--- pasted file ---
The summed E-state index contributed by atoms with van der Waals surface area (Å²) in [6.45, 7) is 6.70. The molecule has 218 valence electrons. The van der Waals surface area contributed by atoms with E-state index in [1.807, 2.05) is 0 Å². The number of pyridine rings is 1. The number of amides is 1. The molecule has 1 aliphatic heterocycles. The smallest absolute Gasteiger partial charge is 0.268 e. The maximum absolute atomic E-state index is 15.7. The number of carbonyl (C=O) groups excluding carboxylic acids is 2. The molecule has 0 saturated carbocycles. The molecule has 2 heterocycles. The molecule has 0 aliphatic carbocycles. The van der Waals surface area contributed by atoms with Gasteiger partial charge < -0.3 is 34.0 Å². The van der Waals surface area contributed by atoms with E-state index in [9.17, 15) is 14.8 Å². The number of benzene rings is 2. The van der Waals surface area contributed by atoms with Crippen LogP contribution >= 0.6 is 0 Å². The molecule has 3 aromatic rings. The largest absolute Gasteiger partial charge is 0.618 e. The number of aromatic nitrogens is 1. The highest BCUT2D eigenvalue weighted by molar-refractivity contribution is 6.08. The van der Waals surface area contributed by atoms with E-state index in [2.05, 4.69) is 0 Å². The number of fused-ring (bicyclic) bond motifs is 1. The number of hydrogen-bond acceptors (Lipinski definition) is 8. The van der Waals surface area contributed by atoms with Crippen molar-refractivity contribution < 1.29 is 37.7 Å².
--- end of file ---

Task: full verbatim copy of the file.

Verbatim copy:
The summed E-state index contributed by atoms with van der Waals surface area (Å²) in [6.45, 7) is 6.70. The molecule has 218 valence electrons. The van der Waals surface area contributed by atoms with E-state index in [1.807, 2.05) is 0 Å². The number of pyridine rings is 1. The number of amides is 1. The molecule has 1 aliphatic heterocycles. The smallest absolute Gasteiger partial charge is 0.268 e. The maximum absolute atomic E-state index is 15.7. The number of carbonyl (C=O) groups excluding carboxylic acids is 2. The molecule has 0 saturated carbocycles. The molecule has 2 heterocycles. The molecule has 0 aliphatic carbocycles. The van der Waals surface area contributed by atoms with Gasteiger partial charge < -0.3 is 34.0 Å². The van der Waals surface area contributed by atoms with E-state index in [9.17, 15) is 14.8 Å². The number of benzene rings is 2. The van der Waals surface area contributed by atoms with Crippen LogP contribution >= 0.6 is 0 Å². The molecule has 3 aromatic rings. The largest absolute Gasteiger partial charge is 0.618 e. The number of aromatic nitrogens is 1. The highest BCUT2D eigenvalue weighted by molar-refractivity contribution is 6.08. The van der Waals surface area contributed by atoms with E-state index in [2.05, 4.69) is 0 Å². The number of fused-ring (bicyclic) bond motifs is 1. The number of hydrogen-bond acceptors (Lipinski definition) is 8. The van der Waals surface area contributed by atoms with Crippen molar-refractivity contribution < 1.29 is 37.7 Å².